England’s heat wave: what is a level 4 national emergency? | weather in the UK

What is a Level 4 National Emergency?

The government first published a heatwave plan for England in 2004 following a devastating pan-European heatwave in 2003, and updated it in 2012. Level 4 is the highest of five levels (0-4) in the “heat-health alert system”. It is “reached when a heat wave is so severe and / or prolonged that its effects extend beyond health and social care, such as power or water shortages, and / or where the integrity of health and social systems is threatened”.

It is introduced when “a very severe heat wave which will last for a long period of time and will also affect transport, food, water, energy supplies, businesses and health and social services”.

Does that mean deaths are expected?

Yes, and not just among the vulnerable. The plan, published by the British Health Security Agency and the NHS, states that at level 4 “illness and death can occur among the healthy and the healthy and not just in high-risk groups”.

What else are they worried about?

Melting roads can cause congestion and leave people stranded in cars. Railways could span. Extreme heat in the London Underground could require bottled water to be supplied. Rising demand for electricity as people use air conditioning and fans, while heat reduces the system’s current carrying capacity because it is harder to cool conductors.

Water shortage is a fear, but if the supply network is lost, the water companies are obliged to supply no less than 10 liters per year. person a day, paying particular attention to the needs of vulnerable people, hospitals and schools.

What about the environment?

Smog and degraded air quality, toxic algae blooming in water and increasing risk of wildfires are among the concerns. Livestock and animals in markets and slaughterhouses will need greater ventilation, and the transport of livestock may be reduced. More pets can die if irresponsible owners leave them in enclosed enclosures with poor ventilation.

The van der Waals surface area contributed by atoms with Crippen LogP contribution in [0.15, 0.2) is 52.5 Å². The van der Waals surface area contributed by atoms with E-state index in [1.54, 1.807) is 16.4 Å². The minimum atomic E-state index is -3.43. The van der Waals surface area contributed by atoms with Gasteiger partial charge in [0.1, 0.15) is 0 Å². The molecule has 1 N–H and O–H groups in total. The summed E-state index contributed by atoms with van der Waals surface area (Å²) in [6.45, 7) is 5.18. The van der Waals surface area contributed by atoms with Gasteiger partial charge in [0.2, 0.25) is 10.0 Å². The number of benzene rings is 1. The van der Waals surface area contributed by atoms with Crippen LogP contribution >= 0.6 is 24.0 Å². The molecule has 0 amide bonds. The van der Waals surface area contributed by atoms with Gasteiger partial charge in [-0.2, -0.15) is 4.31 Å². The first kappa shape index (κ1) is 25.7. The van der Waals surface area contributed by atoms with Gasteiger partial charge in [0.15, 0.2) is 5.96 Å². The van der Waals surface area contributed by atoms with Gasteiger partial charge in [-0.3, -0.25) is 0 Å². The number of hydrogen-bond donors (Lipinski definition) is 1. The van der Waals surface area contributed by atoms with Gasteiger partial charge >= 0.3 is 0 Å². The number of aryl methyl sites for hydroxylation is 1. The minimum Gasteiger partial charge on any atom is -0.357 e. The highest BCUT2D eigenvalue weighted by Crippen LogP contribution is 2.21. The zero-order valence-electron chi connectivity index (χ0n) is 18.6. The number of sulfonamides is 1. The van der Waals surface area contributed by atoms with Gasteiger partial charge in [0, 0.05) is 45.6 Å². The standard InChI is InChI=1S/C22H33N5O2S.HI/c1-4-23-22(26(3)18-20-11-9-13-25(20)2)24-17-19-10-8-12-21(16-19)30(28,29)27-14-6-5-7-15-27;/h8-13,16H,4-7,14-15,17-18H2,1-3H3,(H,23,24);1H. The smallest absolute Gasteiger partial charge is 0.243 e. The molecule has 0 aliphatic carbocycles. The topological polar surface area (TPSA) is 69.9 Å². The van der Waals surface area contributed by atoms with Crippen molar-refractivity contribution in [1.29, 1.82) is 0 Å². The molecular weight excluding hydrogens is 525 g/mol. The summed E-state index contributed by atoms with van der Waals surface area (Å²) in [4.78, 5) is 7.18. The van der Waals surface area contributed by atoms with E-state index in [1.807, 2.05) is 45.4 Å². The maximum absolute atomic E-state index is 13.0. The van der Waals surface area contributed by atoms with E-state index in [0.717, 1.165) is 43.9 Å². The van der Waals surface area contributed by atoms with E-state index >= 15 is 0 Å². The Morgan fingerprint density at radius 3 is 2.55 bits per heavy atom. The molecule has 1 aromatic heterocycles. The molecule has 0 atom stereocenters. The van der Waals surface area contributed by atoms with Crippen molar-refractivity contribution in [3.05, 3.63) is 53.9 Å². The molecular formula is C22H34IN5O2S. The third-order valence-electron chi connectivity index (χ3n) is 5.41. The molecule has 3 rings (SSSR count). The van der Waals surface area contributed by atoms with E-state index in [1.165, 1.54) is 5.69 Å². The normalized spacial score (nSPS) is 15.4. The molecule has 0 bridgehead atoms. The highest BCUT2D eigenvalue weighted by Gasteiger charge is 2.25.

What does it change about the answer?

Level 4 means that the weather requires “a multi-sector response at national and regional level”. The decision to go to level 4 is made at national level and is made after an intergovernmental assessment of the weather conditions, coordinated by the Civil Contingency Secretariat in the State Office. A senior government department will be nominated – most likely the Department of Health and Social Care.

According to the plan, the efforts for health and social care providers are the same as for a level 3 alarm, which has already been in place for several days. These include visits or calls to people in high-risk categories, sending out health messages, checking the temperatures of wards and nursing homes, turning off unnecessary lights and equipment, and pulling out blinds and curtains. Community groups are asked to “check those you know are at risk” and “activate the community emergency plan”.

Which people are at high risk?

The heat wave plan is sometimes clumsily designed, but that’s what it says about high-risk groups in society: “Over 75, women living alone and in isolation, severe physical or mental illness; urban areas, south-facing top surface; alcohol and / or drug addiction, the homeless, babies and toddlers, more medication and overexertion ”. And in nursing homes and hospitals, those at greatest risk are described as: “over 75, female, frail, serious physical or mental illness; more drugs; babies and young children”.

What is the government’s message to the people?

It says: “Stay away from the sun. Keep your home as cool as possible – shading windows and closing them during the day can help. Open them when it’s cooler at night. Keep drinking fluids. If is someone you know, for example an elderly person living alone, who may be at particular risk, so make sure they know what to do. “

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